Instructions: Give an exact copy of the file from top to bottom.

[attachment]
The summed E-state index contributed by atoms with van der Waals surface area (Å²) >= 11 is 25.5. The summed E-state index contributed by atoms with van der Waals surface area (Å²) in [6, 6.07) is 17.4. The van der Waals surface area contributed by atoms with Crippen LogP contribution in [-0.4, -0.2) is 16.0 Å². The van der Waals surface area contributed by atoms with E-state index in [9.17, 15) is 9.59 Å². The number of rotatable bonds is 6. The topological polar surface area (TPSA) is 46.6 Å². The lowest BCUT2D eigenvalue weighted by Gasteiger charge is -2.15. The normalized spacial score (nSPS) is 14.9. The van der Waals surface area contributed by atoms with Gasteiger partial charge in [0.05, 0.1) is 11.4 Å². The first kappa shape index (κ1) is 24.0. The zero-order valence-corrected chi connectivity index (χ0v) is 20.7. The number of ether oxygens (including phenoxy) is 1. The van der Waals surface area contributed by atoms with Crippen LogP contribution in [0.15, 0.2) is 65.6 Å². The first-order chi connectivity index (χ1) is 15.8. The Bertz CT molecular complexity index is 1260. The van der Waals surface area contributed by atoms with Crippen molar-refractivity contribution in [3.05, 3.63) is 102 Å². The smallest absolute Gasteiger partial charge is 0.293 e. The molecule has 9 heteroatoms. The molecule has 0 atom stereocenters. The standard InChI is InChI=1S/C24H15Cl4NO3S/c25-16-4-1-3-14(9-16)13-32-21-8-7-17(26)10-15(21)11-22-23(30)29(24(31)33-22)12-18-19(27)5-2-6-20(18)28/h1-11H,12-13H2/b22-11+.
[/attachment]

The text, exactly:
The summed E-state index contributed by atoms with van der Waals surface area (Å²) >= 11 is 25.5. The summed E-state index contributed by atoms with van der Waals surface area (Å²) in [6, 6.07) is 17.4. The van der Waals surface area contributed by atoms with Crippen LogP contribution in [-0.4, -0.2) is 16.0 Å². The van der Waals surface area contributed by atoms with E-state index in [9.17, 15) is 9.59 Å². The number of rotatable bonds is 6. The topological polar surface area (TPSA) is 46.6 Å². The lowest BCUT2D eigenvalue weighted by Gasteiger charge is -2.15. The normalized spacial score (nSPS) is 14.9. The van der Waals surface area contributed by atoms with Gasteiger partial charge in [0.05, 0.1) is 11.4 Å². The first kappa shape index (κ1) is 24.0. The zero-order valence-corrected chi connectivity index (χ0v) is 20.7. The number of ether oxygens (including phenoxy) is 1. The van der Waals surface area contributed by atoms with Crippen LogP contribution in [0.15, 0.2) is 65.6 Å². The first-order chi connectivity index (χ1) is 15.8. The Bertz CT molecular complexity index is 1260. The van der Waals surface area contributed by atoms with Crippen molar-refractivity contribution in [3.05, 3.63) is 102 Å². The smallest absolute Gasteiger partial charge is 0.293 e. The molecule has 9 heteroatoms. The molecule has 0 atom stereocenters. The standard InChI is InChI=1S/C24H15Cl4NO3S/c25-16-4-1-3-14(9-16)13-32-21-8-7-17(26)10-15(21)11-22-23(30)29(24(31)33-22)12-18-19(27)5-2-6-20(18)28/h1-11H,12-13H2/b22-11+.